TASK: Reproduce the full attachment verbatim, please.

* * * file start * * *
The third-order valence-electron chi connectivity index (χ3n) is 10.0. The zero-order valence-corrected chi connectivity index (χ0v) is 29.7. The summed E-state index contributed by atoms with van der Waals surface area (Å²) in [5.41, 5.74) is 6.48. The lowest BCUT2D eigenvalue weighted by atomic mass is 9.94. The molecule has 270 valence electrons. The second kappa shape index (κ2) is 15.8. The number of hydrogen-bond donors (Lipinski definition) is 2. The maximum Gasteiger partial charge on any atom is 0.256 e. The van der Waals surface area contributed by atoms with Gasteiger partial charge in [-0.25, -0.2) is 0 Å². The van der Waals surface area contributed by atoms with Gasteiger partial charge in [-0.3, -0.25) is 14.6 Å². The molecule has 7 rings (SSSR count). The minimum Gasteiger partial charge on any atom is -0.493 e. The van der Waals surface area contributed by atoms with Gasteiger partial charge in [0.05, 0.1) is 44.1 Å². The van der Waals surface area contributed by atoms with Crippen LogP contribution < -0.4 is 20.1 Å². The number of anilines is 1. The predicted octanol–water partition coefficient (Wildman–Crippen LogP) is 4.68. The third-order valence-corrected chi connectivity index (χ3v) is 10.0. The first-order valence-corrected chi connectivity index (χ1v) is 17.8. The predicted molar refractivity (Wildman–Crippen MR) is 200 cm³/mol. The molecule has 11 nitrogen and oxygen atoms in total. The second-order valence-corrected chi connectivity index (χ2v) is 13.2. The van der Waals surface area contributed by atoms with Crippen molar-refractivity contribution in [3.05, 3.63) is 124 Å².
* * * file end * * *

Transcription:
The third-order valence-electron chi connectivity index (χ3n) is 10.0. The zero-order valence-corrected chi connectivity index (χ0v) is 29.7. The summed E-state index contributed by atoms with van der Waals surface area (Å²) in [5.41, 5.74) is 6.48. The lowest BCUT2D eigenvalue weighted by atomic mass is 9.94. The molecule has 270 valence electrons. The second kappa shape index (κ2) is 15.8. The number of hydrogen-bond donors (Lipinski definition) is 2. The maximum Gasteiger partial charge on any atom is 0.256 e. The van der Waals surface area contributed by atoms with Gasteiger partial charge in [-0.25, -0.2) is 0 Å². The van der Waals surface area contributed by atoms with Gasteiger partial charge in [-0.3, -0.25) is 14.6 Å². The molecule has 7 rings (SSSR count). The minimum Gasteiger partial charge on any atom is -0.493 e. The van der Waals surface area contributed by atoms with Gasteiger partial charge in [0.05, 0.1) is 44.1 Å². The van der Waals surface area contributed by atoms with Crippen LogP contribution < -0.4 is 20.1 Å². The number of anilines is 1. The predicted octanol–water partition coefficient (Wildman–Crippen LogP) is 4.68. The third-order valence-corrected chi connectivity index (χ3v) is 10.0. The first-order valence-corrected chi connectivity index (χ1v) is 17.8. The predicted molar refractivity (Wildman–Crippen MR) is 200 cm³/mol. The molecule has 11 nitrogen and oxygen atoms in total. The second-order valence-corrected chi connectivity index (χ2v) is 13.2. The van der Waals surface area contributed by atoms with Crippen molar-refractivity contribution in [3.05, 3.63) is 124 Å².